Capital programs and projects are indicators of economic progress and set standards of living for the lives connected to them. Large program/mega-project implementation is a complex business with many controllable and uncontrollable factors causing value loss and project failure.
Managing controllable factors offers the dual advantage of adequate readiness to deliver programs/projects and maintaining preparedness to address dynamic risks and challenges before they emerge. Cost-effective digital technologies, predictive analytics, improving construction methods, and greater awareness around governance, oversight, and ESG, have enhanced the ability to better manage and control these factors.
Ten fundamental principles have been compiled, that can serve as a litmus test for stakeholders to assess the likelihood of capital program and project success. Each principle is worthy of being a larger subject and it’s the intent of the author to expand these principles with work steps and industry examples in future blog posts.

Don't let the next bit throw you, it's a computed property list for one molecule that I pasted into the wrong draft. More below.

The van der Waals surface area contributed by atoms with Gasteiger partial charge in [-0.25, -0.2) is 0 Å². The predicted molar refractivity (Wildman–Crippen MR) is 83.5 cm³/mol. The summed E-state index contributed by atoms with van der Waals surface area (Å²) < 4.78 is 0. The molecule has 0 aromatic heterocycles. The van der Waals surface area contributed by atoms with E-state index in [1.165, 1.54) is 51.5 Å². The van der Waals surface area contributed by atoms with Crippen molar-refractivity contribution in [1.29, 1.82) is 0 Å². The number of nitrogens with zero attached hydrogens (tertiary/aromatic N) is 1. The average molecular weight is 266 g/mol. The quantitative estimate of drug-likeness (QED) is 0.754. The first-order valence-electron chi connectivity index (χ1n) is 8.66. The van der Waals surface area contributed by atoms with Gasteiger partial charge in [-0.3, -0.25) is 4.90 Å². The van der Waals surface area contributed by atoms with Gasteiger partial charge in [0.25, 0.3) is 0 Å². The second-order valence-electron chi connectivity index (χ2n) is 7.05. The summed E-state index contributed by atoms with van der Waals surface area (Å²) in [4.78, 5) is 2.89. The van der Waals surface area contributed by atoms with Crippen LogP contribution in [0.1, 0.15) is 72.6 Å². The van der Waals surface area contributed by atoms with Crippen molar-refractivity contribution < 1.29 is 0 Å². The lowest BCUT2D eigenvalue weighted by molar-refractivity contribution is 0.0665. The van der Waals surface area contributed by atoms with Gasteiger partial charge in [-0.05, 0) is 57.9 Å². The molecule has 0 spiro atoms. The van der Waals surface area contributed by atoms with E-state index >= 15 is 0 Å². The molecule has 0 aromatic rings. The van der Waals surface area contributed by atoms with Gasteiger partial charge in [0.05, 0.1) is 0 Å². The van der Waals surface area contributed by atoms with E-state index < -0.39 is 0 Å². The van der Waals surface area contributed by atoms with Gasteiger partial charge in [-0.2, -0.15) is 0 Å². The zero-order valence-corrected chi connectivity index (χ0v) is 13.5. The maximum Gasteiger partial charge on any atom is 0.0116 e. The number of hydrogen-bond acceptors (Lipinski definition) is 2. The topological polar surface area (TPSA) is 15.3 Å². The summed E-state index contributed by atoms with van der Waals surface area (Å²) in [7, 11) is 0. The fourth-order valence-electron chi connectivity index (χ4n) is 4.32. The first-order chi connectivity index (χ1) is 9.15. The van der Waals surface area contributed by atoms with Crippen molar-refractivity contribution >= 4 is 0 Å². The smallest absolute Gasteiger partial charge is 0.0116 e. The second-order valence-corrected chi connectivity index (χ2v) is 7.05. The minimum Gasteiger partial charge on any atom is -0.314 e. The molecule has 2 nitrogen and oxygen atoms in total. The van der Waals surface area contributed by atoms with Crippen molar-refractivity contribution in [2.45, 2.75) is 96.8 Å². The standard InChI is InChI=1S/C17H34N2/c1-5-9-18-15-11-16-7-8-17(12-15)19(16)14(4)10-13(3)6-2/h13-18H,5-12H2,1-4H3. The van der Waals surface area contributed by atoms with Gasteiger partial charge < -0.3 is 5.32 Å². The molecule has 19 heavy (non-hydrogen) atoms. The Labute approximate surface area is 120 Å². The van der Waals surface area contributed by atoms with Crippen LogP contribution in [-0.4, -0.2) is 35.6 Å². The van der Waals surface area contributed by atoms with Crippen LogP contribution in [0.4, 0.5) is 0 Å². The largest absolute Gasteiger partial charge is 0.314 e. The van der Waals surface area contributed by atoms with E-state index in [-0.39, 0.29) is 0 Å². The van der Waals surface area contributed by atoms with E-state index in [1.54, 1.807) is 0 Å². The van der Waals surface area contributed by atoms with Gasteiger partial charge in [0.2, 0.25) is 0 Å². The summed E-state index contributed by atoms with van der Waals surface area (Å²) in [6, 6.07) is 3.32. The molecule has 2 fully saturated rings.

- Clear vision and implementation strategy: A program and its group of constituent projects are designed for success when driven by a clear vision, unambiguous objectives, implementation strategy, and preferred delivery methodologies. Setting up this big picture in clear and high definition upfront takes effort, patience, and investment. At times, organizations shy away from this effort and investment, and impatiently insist on starting early leading to ambiguity or convenience-based planning during project delivery.